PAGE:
Beer Studio is a local microbrewery in Umeå here in the North of Sweden. It is run by the well known beer journalist Darren Packman, founder of the Beer Sweden website. Darren regularly hosts beer tastings, which I’ve been to three of. At the end of the third tasting (which was a beer and cheese tasting – super delicious) I approached Darren and asked him if I could spend a few hours at his brewery learning about how things worked. He said that absolutely I could and we agreed to speak by email. A few weeks later I got my chance and went.
This will probably be a picture light post due to my only taking a few. I did tweet about it a bit, so you can read back to that if you like (Date was October 14th), but you’ll not learn anything new that you didn’t get from this blog post. I’d also like to note that I’ll be talking highly of Beer Studio and their products in this post. I’m in no way paid to do this, and gain nothing for doing so. This is purely my opinion.
When I arrived at Beer Studio they were shifting one of their new beers from the primary fermenter to secondary and preparing to brew a new batch of their Long Play Pale Ale. After that was done I hosed down the primary tank to try and clean it up as much as possible as Leif (the brewer) cleaned the mash tun. After that was all done we started filling the mash tun which basically involved a hose pouring hot water into it.
Next we measured all the grains and crushed them with a large automatic mill. Then we took the buckets of grain and dumped them into the mash. Each bucket (there was 2 or 3) weighed in around 110kg.
At some point during the process we turned off the water and then the mash spent several hours working. The tun had a giant steel two pronged fork that turned keeping the grains moving and ensuring that the heat was evenly spread out.
While we waited for the mash to do its work we cleaned the bottling system because they had a batch of Spin Back in the carbonation tank that was ready to be bottled. Then we tried to bottle 8 bottles in advance without the machine (they needed a few done in advance) but just trying to use a hose resulted in them foaming badly and we ended up with 4 partial bottles of beer.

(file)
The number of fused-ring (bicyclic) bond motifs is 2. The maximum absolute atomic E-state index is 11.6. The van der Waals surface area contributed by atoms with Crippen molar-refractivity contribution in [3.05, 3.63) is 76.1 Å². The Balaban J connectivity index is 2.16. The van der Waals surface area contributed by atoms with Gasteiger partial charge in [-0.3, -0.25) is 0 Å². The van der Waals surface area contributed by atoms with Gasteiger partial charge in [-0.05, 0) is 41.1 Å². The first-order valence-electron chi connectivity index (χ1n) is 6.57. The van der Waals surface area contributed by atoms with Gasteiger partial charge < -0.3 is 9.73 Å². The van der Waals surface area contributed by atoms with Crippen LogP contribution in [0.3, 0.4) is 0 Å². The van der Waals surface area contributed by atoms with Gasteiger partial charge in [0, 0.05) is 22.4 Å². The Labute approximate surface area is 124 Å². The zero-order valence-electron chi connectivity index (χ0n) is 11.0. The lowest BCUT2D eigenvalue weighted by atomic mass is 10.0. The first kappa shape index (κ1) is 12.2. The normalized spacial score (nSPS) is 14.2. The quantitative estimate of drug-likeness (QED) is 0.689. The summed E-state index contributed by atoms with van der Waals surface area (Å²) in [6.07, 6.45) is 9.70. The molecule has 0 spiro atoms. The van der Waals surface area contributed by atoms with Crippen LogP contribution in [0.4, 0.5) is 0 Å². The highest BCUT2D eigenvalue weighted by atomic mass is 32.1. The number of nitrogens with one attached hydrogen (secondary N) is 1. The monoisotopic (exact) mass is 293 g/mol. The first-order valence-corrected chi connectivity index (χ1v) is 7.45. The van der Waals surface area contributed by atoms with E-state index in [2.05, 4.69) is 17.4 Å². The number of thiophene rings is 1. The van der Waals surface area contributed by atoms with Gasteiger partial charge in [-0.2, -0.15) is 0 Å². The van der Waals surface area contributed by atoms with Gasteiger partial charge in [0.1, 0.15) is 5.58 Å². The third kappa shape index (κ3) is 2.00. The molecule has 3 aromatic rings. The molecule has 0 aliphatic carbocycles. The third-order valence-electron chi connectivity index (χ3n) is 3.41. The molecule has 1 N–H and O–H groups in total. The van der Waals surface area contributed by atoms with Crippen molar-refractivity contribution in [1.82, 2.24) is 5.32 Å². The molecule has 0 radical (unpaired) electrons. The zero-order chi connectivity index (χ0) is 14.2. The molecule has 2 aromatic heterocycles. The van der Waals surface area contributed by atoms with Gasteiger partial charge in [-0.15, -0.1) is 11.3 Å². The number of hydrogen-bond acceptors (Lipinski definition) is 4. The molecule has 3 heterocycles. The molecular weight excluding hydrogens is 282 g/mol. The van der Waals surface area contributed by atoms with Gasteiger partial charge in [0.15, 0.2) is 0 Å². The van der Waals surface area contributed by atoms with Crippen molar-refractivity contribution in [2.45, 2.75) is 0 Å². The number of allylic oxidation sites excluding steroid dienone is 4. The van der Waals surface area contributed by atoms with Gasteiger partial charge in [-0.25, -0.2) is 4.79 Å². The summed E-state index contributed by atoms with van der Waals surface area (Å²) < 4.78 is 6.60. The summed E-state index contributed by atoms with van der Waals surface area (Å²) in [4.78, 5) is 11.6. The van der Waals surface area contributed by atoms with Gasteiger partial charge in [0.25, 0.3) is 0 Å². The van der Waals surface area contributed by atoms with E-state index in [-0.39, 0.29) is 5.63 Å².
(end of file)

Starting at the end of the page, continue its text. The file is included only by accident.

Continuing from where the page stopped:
I ended up being able to take three of those bottles with me (Darren poured the fourth for tasting purposes) at the end of the day, and that beer was absolutely fantastic. If you’re ever at a bar that serves it, I highly recommend.
After a quick break for lunch (I ate a huge meal before arriving and was starving within 3 hours, working in a brewery is hard work) we cleaned the boil… pot? When you’re putting almost 2000L into it I don’t think it is called a pot anymore. We then started the sparging process and transferring the wort.
The sparge arme is home-made, four copper tubes with holes punched in that are all connected at a central point and attached to a long piece of metal that holds it in place above the mash tun. They said they originally made the arms too long and kept having to adjust the amount of water flowing in, but after shortening it to the current length it fills the tun at the perfect rate.
Once this process was started we hooked up the bottling machine and they showed me the bottling process, which was very fast and efficient. By this time evening had set in so I thanked them for having me in and called it a day.
Working in a brewery
Working in a brewery, as I mentioned earlier, is a lot of hard work. There is plenty of heavy lifting and moving things around, and a lot of waiting and cleaning in between. It isn’t a glamorous job but it is a lot of fun. I asked Leif what his favourite part of being a brewer was and he said crafting new recipes and tasting the results afterwards. Brewing isn’t all there is to a brewery by any means though. Darren spent a lot of time during the day working on logistics, selling beer and marketing their beer. I spent most of my day with Leif with Darren showing up sporadically to talk to us about stuff.
Homebrewing vs Industrial Brewing
A couple of differences I learned about brewing on a large scale vs homebrewing are:
1) Scaling recipes – This is doable certainly, but not a matter of just scaling up amounts. In the grain bill you have to account for differences in efficiency between your homebrew setup and the brewery setup. Hops also have a different ratio, if you scaled up the number of hops directly from your homebrew your pleasantly bitter IPA would be come undrinkable due to excess bitterness.
2) The volume. A brewery is LOUD. Not like you’re in a night club loud but more like there’s a million things making noise at once loud. You have pumps running, motors turning, liquids moving through pipes, etc. It was never a problem for conversing (unless we were in the mill room) but stepping outside when I left was definitely notable in the volume difference. Homebrewing by comparison has very little noise. The boil pot a bit while it is boiling but that is it.
All in all the whole day was a lot of fun and I am thankful for Leif and Darren for letting me join them. There’s a lot I haven’t mentioned in this post in part because it has already been a month and a half since I was there so I don’t recall all the details, and in part because the post would likely never end if I wrote everything. Beer Studio makes fantastic beer and is run by some really nice guys. If you ever have the chance, pick up one of their beers and support them.